‘Cyrano’: Peter Dinklage a marvel as the master of words, swords — and song
Beautiful musical adaptation of the classic tale resembles a series of Renaissance paintings come to life.
“My sole purpose on this Earth is to love Roxanne.” – Cyrano.
Three years after the 1897 stage play “Cyrano de Bergerac” made its debut, we had the first cinematic adaptation in a silent French film of the same name. Since then, there have been a dozen movie and TV adaptations and a bounty of memorable performances, from Jose Ferrer’s Oscar-winning turn in 1950 through adaptations starring acting greats such as Christopher Plummer, Derek Jacobi, Gerard Depardieu, Kevin Kline and we can’t forget Steve Martin in “Roxanne,” one of the most charming and enduring romantic comedies of the 1980s.
United Artists Releasing presents a film directed by Joe Wright and written by Erica Schmidt, based on the play “Cyrano de Bergerac” by Edmond Rostand. Rated PG-13 (for some strong violence, thematic and suggestive material, brief language). Running time: 124 minutes. Opens Thursday at local theaters.
Now comes a particularly creative adaptation of “Cyrano” — a musical starring Peter Dinklage in the title role, and yes, Peter Dinklage can sing, quite capably as a matter of fact. Based on the 2018 stage musical by Erica Schmidt (Dinklage’s wife, who wrote the screenplay as well), directed by Joe Wright (“Atonement,” “Darkest Hour”) and featuring gorgeous and infectious and lush original music by Aaron and Bryce Dessner of the American rock band The National with lyrics from Matt Berninger and Carin Besser, “Cyrano” is a visual and aural feast.
Filmed in Sicily and featuring nomination-level production design on all levels (the costume design received an Academy Award nomination), “Cyrano” is like a series of Renaissance paintings come to life, brimming with vibrant autumnal shades, with director Wright occasionally engaging in some signature flourishing camera moves to further heighten the jaw-dropping visuals. (One battle sequence is filmed in what appears to be a single, continuous shot.)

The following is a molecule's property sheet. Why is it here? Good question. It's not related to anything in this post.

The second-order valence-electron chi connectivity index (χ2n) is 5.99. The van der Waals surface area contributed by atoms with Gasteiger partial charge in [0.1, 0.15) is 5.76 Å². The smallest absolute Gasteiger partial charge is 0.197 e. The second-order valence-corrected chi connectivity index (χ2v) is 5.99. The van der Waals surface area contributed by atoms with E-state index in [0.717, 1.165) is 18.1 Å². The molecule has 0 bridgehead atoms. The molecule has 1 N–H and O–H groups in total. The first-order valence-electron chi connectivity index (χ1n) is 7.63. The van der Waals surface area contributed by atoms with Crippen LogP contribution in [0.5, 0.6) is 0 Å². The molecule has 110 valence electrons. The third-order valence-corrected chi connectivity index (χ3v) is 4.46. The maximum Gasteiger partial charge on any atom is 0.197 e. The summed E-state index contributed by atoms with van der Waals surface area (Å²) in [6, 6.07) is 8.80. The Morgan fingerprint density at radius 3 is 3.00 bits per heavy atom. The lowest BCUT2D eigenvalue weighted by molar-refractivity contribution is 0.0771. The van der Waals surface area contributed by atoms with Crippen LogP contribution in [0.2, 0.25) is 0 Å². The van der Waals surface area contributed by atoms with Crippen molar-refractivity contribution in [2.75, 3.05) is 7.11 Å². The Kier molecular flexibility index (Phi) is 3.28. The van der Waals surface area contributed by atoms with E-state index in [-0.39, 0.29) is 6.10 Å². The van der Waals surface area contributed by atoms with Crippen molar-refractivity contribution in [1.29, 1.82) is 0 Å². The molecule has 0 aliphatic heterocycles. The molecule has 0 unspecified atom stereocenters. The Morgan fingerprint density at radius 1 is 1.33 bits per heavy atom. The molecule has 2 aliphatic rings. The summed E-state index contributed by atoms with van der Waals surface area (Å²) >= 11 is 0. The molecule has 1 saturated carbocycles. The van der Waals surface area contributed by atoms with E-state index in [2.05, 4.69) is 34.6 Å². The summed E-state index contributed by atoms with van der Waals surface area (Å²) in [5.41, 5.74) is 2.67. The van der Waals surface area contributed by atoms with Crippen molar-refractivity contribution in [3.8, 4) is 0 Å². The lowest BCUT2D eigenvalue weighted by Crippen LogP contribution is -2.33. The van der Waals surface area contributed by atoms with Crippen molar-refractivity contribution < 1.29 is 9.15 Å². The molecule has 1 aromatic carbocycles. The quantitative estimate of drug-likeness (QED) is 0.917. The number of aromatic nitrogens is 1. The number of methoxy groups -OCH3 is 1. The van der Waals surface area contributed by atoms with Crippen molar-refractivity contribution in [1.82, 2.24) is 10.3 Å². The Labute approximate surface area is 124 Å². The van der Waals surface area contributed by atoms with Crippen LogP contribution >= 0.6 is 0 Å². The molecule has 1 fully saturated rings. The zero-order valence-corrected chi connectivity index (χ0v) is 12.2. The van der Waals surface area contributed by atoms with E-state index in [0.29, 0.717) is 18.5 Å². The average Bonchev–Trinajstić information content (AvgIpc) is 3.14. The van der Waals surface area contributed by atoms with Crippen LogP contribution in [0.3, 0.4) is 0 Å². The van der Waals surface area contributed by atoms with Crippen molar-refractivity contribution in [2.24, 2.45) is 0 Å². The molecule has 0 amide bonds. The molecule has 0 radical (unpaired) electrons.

Dinklage’s Cyrano is a 17th century phenomenon — a man whose skills with the sword are matched only by his incredible verbal talents. Instead of Cyrano’s traditional oversized nose, this Cyrano is a dwarf and has been called a “freak” his entire life, with his tormentors and foes never learning you really don’t want to mess with Cyrano, because he can quickly dispatch you with his swordsmanship or his killer wit.
Cyrano is deeply in love with his childhood friend Roxanne (Haley Bennett of “The Devil All the Time” and “Hillbilly Elegy”), but he has never spoken to her about his true feelings because “the world will never accept someone like me and a tall, beautiful woman.” The thing of it is, Roxanne’s family is in dire financial straits and Roxanne’s mother is pressuring her to marry someone of means, regardless of whether she loves the man. (“Children need love. Adults need money.”)
The invaluable Ben Mendelsohn is suitably oily and nefarious as the wealthy and powerful Duke de Guiche, who would seem to fit the bill as Roxanne’s suitor (at least in her mother’s worldview) — but Roxanne has fallen for the dashing and goodhearted Christian (Kelvin Harrison Jr.), a new soldier recruit under Cyrano’s supervision.
You know what transpires next. Christian is halting and shy and not particularly good at expressing himself, while Cyrano is marvelous with words and thus the plan is hatched: Christian will write to Roxanne and eventually even speak to her, but he’ll be using Cyrano’s words, Cyrano’s feelings, Cyrano’s ability to make Roxanne feel as if she could fly. Dinklage’s wonderfully expressive face reflects an entire world of emotions, especially when Cyrano is alone with Roxanne and we can see a universe of love in his eyes — and yet he might as well be mute, because he cannot express his true feelings, lest she laugh him off and leave his heart crushed.
“Cyrano” is filled with gauzy, fairy tale visuals in the romantic scenes but has an authentic, gritty look in the front-line battle sequences. The trio of leads who make up the romantic trial are uniformly excellent, with Kelvin Harrison Jr. portraying Christian with great empathy, Haley Bennett putting a decidedly modern spin on her interpretation of Roxanne (who is more independent and outspoken than many previous iterations of the character), while Dinklage is nothing short of magnificent as the star-crossed Cyrano. It’s a performance for the ages.